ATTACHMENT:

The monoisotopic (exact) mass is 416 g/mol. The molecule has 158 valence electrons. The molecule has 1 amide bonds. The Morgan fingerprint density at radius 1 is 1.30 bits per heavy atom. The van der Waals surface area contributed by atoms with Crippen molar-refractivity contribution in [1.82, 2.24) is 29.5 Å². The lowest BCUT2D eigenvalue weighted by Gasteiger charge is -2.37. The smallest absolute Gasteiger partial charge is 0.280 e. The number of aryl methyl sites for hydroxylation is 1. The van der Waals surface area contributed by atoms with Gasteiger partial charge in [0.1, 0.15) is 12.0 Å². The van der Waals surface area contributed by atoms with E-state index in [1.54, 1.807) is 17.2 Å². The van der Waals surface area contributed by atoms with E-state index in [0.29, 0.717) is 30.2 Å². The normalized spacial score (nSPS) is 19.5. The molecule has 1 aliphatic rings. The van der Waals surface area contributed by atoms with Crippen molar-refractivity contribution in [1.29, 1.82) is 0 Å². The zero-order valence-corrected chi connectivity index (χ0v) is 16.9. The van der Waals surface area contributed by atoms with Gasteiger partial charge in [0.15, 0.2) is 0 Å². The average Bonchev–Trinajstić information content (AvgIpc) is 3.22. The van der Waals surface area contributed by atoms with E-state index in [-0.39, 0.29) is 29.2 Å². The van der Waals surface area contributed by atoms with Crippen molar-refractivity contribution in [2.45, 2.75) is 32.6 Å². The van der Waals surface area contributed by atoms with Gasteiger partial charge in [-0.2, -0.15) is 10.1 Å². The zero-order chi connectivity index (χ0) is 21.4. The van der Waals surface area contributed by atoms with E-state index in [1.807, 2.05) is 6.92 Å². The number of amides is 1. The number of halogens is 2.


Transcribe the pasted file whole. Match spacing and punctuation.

The monoisotopic (exact) mass is 416 g/mol. The molecule has 158 valence electrons. The molecule has 1 amide bonds. The Morgan fingerprint density at radius 1 is 1.30 bits per heavy atom. The van der Waals surface area contributed by atoms with Crippen molar-refractivity contribution in [1.82, 2.24) is 29.5 Å². The lowest BCUT2D eigenvalue weighted by Gasteiger charge is -2.37. The smallest absolute Gasteiger partial charge is 0.280 e. The number of aryl methyl sites for hydroxylation is 1. The van der Waals surface area contributed by atoms with Gasteiger partial charge in [0.1, 0.15) is 12.0 Å². The van der Waals surface area contributed by atoms with E-state index in [1.54, 1.807) is 17.2 Å². The van der Waals surface area contributed by atoms with E-state index in [0.29, 0.717) is 30.2 Å². The normalized spacial score (nSPS) is 19.5. The molecule has 1 aliphatic rings. The van der Waals surface area contributed by atoms with Crippen molar-refractivity contribution in [1.29, 1.82) is 0 Å². The zero-order valence-corrected chi connectivity index (χ0v) is 16.9. The van der Waals surface area contributed by atoms with Gasteiger partial charge in [0.15, 0.2) is 0 Å². The average Bonchev–Trinajstić information content (AvgIpc) is 3.22. The van der Waals surface area contributed by atoms with E-state index in [-0.39, 0.29) is 29.2 Å². The van der Waals surface area contributed by atoms with Crippen molar-refractivity contribution in [2.45, 2.75) is 32.6 Å². The van der Waals surface area contributed by atoms with Gasteiger partial charge in [-0.2, -0.15) is 10.1 Å². The zero-order chi connectivity index (χ0) is 21.4. The van der Waals surface area contributed by atoms with E-state index in [1.807, 2.05) is 6.92 Å². The number of amides is 1. The number of halogens is 2.